One oddity carried over from the HDT-1 is that where some other HD Radios show some combination of station information, or artist/title, the Sangean will only show call letters. I have a suspicion that Sangean is actually displaying it “correctly” but other radios might using a more aesthetically sensible method.

A Well-Received Upgrade?

In the end, this is ultimately just a radio – so how good reception does it get? I’d say "Pretty good." It’s not the most sensitive tuner I’ve ever owned, but even in Boston’s packed radio dial, it tuned in most stations that I expected it to. Interestingly, some stations that had pretty poor analog reception…and low numbers on the SSI…would still successfully switch to HD. To compare it to the original HDT-1, I split the stock FM dipole antenna into both my HDT-1 and the HDT-1X, and found that they both seemed to have the same sensitivity. Similarly, the stock AM loops in about the same location yielded comparably sensitivity (and SSI numbers) for both radios.

One thing I couldn’t test was reception of HD3 channels and/or multicasts using the Expanded Bandwidth transmission. Unfortunately nobody in Boston is using either as of this writing. However, HD2 multicasts, when present, came in just fine whenever the HD1 channel successfully buffered.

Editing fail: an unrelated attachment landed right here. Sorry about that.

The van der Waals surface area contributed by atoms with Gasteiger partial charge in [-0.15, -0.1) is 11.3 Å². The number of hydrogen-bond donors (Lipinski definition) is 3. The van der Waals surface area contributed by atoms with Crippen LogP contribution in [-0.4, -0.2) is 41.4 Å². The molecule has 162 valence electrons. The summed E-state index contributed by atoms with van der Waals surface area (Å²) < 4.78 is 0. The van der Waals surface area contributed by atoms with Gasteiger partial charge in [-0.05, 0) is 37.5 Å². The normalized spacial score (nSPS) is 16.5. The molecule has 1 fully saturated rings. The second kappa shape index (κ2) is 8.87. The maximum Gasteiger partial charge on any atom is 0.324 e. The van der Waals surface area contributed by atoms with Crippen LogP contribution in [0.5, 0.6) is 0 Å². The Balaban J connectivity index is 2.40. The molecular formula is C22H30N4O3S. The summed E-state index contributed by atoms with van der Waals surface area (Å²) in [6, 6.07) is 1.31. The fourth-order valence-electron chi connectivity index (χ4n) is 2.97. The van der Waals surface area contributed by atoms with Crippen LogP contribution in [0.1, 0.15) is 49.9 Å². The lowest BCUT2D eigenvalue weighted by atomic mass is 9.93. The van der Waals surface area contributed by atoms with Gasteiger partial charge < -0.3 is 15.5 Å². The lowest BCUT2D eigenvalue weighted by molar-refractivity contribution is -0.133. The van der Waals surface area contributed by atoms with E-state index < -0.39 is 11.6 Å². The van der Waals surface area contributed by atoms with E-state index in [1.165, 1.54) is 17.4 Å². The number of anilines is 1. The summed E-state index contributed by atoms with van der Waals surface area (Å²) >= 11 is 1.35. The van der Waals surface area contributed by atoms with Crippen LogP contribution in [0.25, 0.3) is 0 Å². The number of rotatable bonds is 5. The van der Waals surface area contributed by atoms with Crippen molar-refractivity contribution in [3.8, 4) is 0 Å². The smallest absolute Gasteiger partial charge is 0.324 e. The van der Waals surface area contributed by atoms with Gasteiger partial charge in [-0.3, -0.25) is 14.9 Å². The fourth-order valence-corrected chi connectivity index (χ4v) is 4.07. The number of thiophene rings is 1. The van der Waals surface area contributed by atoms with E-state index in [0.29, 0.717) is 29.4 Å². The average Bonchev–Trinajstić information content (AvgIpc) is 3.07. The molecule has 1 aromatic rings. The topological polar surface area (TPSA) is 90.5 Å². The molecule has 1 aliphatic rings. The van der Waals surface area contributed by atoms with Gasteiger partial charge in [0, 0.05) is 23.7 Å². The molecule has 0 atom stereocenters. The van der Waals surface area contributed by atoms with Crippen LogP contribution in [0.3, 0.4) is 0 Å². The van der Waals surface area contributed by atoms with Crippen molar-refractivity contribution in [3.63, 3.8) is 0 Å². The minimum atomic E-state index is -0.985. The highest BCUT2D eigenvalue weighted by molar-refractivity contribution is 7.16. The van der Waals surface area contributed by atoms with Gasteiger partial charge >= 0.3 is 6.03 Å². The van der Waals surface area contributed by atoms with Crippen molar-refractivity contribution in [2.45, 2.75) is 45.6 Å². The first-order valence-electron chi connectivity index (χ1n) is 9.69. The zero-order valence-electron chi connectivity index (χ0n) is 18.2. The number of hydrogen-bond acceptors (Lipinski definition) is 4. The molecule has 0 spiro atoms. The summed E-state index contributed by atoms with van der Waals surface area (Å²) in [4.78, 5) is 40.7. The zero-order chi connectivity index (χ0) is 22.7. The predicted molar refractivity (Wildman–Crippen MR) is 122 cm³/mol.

Sangean seems to want to appeal to radio engineers, and the proof is in the HDT-1X’s signal diagnostics and control. The original HDT-1 had several interesting signal diagnostics, such as Bit Error Rate, carrier-to-noise ratio, FUSE Bit Check, (HD) Transmission Mode, and station ID. But the –1X adds some very broadcaster-friendly tricks: force-analog only, force audio to digital-on-left / analog-on-right (for time-synchronization purposes), and force mono vs. stereo (only in analog mode). Worth noting: even in analog-only mode, the display still shows HD PSD information, and not RBDS, if IBOC carriers are present.

And proving that Sangean really aims to please, even certain whining reviewers of other HD Radios (Directed Electronics DHHD1000 Tabletop HD Radio) :-) they even added a bright/dim control to the backlight! And the backlight shuts off when you power off the unit – yay!

So is the HDT-1X every engineer’s dream? Well, not quite. When the radio loses AC power, it defaults to "off" when power comes back. And if the radio loses the HD signal, it switches back to main analog audio after a minute or so; which could be problematic if you’re using it as a multicast channel’s monitor. I spoke to Sangean a bit about this and there’s talk of a branching a true “broadcasters’ radio” model off from the base HDT-1 design. Such a unit would cost more, but would have all the “professional” features like balanced outputs and even more signal diagnostics.